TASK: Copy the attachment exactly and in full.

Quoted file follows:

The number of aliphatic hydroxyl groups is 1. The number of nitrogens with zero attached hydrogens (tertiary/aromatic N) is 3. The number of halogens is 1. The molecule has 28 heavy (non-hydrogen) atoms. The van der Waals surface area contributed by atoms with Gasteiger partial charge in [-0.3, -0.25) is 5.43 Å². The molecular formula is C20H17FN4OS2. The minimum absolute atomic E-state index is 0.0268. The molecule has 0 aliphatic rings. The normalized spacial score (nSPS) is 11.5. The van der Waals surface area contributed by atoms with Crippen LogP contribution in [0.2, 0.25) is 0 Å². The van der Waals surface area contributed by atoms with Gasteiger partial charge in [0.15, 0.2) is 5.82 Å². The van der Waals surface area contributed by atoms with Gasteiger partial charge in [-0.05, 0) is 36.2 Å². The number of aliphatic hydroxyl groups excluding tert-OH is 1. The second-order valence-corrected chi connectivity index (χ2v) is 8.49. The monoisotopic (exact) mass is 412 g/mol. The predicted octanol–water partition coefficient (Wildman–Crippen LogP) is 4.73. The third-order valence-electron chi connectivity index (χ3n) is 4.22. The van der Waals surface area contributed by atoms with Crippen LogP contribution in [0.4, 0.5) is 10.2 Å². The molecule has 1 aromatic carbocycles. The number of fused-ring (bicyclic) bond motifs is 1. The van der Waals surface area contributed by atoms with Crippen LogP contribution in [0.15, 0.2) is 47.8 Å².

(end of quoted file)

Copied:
The number of aliphatic hydroxyl groups is 1. The number of nitrogens with zero attached hydrogens (tertiary/aromatic N) is 3. The number of halogens is 1. The molecule has 28 heavy (non-hydrogen) atoms. The van der Waals surface area contributed by atoms with Gasteiger partial charge in [-0.3, -0.25) is 5.43 Å². The molecular formula is C20H17FN4OS2. The minimum absolute atomic E-state index is 0.0268. The molecule has 0 aliphatic rings. The normalized spacial score (nSPS) is 11.5. The van der Waals surface area contributed by atoms with Crippen LogP contribution in [0.2, 0.25) is 0 Å². The van der Waals surface area contributed by atoms with Gasteiger partial charge in [0.15, 0.2) is 5.82 Å². The van der Waals surface area contributed by atoms with Gasteiger partial charge in [-0.05, 0) is 36.2 Å². The number of aliphatic hydroxyl groups excluding tert-OH is 1. The second-order valence-corrected chi connectivity index (χ2v) is 8.49. The monoisotopic (exact) mass is 412 g/mol. The predicted octanol–water partition coefficient (Wildman–Crippen LogP) is 4.73. The third-order valence-electron chi connectivity index (χ3n) is 4.22. The van der Waals surface area contributed by atoms with Crippen LogP contribution in [0.4, 0.5) is 10.2 Å². The molecule has 1 aromatic carbocycles. The number of fused-ring (bicyclic) bond motifs is 1. The van der Waals surface area contributed by atoms with Crippen LogP contribution in [0.15, 0.2) is 47.8 Å².